Smartphones control smart homes at Asia tech fair

Oct 02, 2012
Visitors browse the latest NTT DoCoMo tablets and smartphones at Asia's largest electronics trade show CEATEC. Homes where every device is linked up and can be controlled by smartphone were touted in Japan on Tuesday when CEATEC threw open its doors.

Homes where every device is linked up and can be controlled by smartphone were touted in Japan on Tuesday when Asia's biggest tech fair threw open its doors.

Manufacturers said more and more items—from ovens to cars—were now able to integrate thanks to better wireless technology, offering convenience and the chance to save energy.

More than 600 companies are showcasing cutting-edge gadgetry at this year's Combined Exhibition of Advanced Technologies () in Makuhari, near Tokyo.

One of the highlights is "smart innovation" which connects —from washing machines and air conditioners to at the door—to mobile devices.

"You will soon be able to use your smartphone or tablet PC as if it is a remote control for all these appliances," said Shuji Tomaru of Japanese .

"If somebody tries to break into your house, you would immediately know because your phone will receive the information."

Residents, he said, could also use their phone to switch on the air conditioner before they return home or to turn on a washing machine.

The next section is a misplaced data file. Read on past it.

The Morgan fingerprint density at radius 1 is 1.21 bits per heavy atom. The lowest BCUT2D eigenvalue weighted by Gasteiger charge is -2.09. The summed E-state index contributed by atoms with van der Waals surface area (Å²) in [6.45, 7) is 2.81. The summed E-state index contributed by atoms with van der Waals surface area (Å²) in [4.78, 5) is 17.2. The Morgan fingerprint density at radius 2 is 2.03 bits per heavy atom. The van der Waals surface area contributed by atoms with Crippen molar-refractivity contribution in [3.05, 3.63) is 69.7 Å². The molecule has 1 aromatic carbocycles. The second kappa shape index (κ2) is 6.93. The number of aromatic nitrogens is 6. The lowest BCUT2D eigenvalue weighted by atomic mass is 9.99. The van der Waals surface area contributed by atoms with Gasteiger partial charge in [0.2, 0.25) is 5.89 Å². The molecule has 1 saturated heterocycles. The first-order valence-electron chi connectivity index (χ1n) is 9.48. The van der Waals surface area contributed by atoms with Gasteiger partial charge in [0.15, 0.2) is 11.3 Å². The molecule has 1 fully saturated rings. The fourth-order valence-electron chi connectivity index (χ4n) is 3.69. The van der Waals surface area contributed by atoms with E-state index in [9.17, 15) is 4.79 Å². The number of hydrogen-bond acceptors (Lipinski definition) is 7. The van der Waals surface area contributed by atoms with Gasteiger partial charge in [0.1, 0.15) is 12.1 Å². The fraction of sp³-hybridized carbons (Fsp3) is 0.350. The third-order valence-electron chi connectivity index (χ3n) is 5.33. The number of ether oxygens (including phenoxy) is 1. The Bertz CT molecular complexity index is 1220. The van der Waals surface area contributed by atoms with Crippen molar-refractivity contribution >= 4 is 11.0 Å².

Panasonic, which has already unveiled rice cookers and washing machines that can be controlled from a mobile phone, was Tuesday demonstrating bathroom scales and blood pressure-measuring devices connected to the Internet.

Students of the Science University of Tokyo demonstrate a robotic "Muscle Suit", developed by professor Hiroshi Kobayashi to assist the muscular ability of nursing carers and manual workers, at CEATEC electronics trade show on Tuesday.

Masaki Matsukura at the company's booth said that in ageing Japan, where grown children often live far from their parents, these devices can provide reassurance.

"They can be used when you want to check on your father's , for example," he said. "You can see the whenever he measures his blood pressure, no matter where you live."

Japanese car giant Toyota used its first appearance at CEATEC to show off its new Smart Insect car.

These small can recognise their driver and can be programmed only to operate if they know the person behind the wheel.

And in a move apeing the gestures that are becoming increasingly familiar as the use of tablet computers spreads, the car will do things like open its door at the wave of an arm.

"The Smart Insect is a car which can communicate with you, your home and society," said Toyota's Shigeki Tomoyama.

"You can tell it what you want by making gestures, and the car understands you and will adapt to your personal style.

"We like to think of it as a well-trained pet or a friend who understands you very well."

CEATEC runs until Saturday.

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